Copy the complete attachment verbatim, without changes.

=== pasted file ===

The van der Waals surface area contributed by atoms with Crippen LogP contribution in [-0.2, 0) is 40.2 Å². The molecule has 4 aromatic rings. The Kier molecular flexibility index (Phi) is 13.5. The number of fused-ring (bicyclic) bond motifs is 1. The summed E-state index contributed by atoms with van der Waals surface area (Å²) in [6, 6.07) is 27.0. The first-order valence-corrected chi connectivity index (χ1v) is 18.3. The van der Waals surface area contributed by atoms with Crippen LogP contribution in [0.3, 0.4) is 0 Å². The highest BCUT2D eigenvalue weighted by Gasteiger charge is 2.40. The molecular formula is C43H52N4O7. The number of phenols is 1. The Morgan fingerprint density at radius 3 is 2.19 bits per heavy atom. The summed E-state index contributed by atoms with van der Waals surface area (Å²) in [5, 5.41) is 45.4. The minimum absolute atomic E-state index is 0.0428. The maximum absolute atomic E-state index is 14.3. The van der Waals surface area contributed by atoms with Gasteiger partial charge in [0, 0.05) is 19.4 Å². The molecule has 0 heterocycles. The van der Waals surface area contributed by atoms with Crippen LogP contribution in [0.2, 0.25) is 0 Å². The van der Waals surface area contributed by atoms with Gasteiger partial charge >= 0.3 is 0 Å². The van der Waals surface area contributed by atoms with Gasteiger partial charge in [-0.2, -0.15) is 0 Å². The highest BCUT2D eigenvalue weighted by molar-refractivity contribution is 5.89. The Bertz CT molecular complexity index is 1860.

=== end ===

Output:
The van der Waals surface area contributed by atoms with Crippen LogP contribution in [-0.2, 0) is 40.2 Å². The molecule has 4 aromatic rings. The Kier molecular flexibility index (Phi) is 13.5. The number of fused-ring (bicyclic) bond motifs is 1. The summed E-state index contributed by atoms with van der Waals surface area (Å²) in [6, 6.07) is 27.0. The first-order valence-corrected chi connectivity index (χ1v) is 18.3. The van der Waals surface area contributed by atoms with Crippen LogP contribution in [0.3, 0.4) is 0 Å². The highest BCUT2D eigenvalue weighted by Gasteiger charge is 2.40. The molecular formula is C43H52N4O7. The number of phenols is 1. The Morgan fingerprint density at radius 3 is 2.19 bits per heavy atom. The summed E-state index contributed by atoms with van der Waals surface area (Å²) in [5, 5.41) is 45.4. The minimum absolute atomic E-state index is 0.0428. The maximum absolute atomic E-state index is 14.3. The van der Waals surface area contributed by atoms with Gasteiger partial charge in [0, 0.05) is 19.4 Å². The molecule has 0 heterocycles. The van der Waals surface area contributed by atoms with Crippen LogP contribution in [0.2, 0.25) is 0 Å². The van der Waals surface area contributed by atoms with Gasteiger partial charge >= 0.3 is 0 Å². The van der Waals surface area contributed by atoms with Gasteiger partial charge in [-0.2, -0.15) is 0 Å². The highest BCUT2D eigenvalue weighted by molar-refractivity contribution is 5.89. The Bertz CT molecular complexity index is 1860.